Another option is to back up your NAS server to another NAS server that is only used for backups. Granted, it’s pricey to buy or set up an entirely new machine just for backups. However, if you’re dealing with personal files, it may be your best option.
Finally, there’s the option to backup your NAS server to a cloud storage service such as Google Drive or One Drive. These require paid subscriptions, and the price varies depending on the amount of storage needed. Cloud storage is generally the safest option because the data is spread across multiple data centers. However, not everyone is comfortable with having their personal media stored in the cloud.
Turning an old PC into a NAS server is a good idea but it takes a bit of planning and customisation. For people who want a simple way to share media, using Windows with Plex Media Server is the best choice because it’s easy to set up. TrueNAS is also good. However, it takes a while to get TrueNAS up and running. It’s not very user-friendly. Ultimately, it’s up to you to choose a method that suits your needs.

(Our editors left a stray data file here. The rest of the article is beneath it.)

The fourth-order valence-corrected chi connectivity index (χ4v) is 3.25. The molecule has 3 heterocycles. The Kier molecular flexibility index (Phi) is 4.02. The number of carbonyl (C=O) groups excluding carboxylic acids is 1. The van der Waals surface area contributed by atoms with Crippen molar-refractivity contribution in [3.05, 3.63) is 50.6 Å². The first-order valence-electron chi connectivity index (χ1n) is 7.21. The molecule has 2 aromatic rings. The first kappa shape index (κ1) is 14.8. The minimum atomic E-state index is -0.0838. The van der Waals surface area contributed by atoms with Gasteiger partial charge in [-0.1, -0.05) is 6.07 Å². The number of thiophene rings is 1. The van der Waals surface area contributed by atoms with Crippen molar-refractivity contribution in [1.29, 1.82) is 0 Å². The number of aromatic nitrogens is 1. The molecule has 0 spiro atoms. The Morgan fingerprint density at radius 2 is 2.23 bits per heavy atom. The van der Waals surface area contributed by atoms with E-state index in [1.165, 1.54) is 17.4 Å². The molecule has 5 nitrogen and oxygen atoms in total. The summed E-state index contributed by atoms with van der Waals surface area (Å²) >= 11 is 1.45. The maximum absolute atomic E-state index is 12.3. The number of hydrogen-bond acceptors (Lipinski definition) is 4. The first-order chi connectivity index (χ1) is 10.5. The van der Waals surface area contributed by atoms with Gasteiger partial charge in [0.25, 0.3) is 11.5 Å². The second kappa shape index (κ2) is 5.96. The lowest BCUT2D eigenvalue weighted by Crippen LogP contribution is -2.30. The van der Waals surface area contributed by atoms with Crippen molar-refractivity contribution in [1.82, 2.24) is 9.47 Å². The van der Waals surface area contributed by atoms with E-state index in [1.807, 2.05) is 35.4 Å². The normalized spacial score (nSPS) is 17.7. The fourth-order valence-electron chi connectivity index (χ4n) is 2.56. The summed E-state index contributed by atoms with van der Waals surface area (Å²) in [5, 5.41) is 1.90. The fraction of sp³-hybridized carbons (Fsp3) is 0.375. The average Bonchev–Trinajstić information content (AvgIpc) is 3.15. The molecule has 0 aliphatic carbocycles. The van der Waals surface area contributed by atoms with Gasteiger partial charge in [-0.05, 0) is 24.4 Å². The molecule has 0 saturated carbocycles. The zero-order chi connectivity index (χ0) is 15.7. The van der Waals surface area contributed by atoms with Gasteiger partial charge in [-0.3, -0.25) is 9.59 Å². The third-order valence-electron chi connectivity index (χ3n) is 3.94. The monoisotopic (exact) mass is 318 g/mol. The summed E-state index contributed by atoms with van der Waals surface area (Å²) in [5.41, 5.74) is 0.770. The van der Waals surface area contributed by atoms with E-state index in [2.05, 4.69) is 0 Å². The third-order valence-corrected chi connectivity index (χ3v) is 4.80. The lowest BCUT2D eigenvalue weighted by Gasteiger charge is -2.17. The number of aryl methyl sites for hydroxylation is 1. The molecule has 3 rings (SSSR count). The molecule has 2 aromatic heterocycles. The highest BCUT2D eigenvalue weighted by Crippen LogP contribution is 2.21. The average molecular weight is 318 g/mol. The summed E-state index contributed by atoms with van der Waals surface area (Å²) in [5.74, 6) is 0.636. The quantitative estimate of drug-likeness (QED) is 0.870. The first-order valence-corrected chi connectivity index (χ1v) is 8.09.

|Method #1: Windows with Plex Media Server
|1. Install a fresh copy of Windows 10 or reset it to clear out any bloatware. 2. Install Plex Media Server and assign a folder as your main library. 3. Share your computerâs main hard drive with your local area network. 4. Change your Windows power plan settings to never turn off hard drives or hibernate.
|Method #2: Use TrueNAS Operating System
|1. Create a TrueNAS Bootable USB. 2. Install TrueNAS Operating System. 3. Configure TrueNAS. 4. Enable Microsoft SMB on TrueNas. 5. Install Plex Media Server on TrueNAS.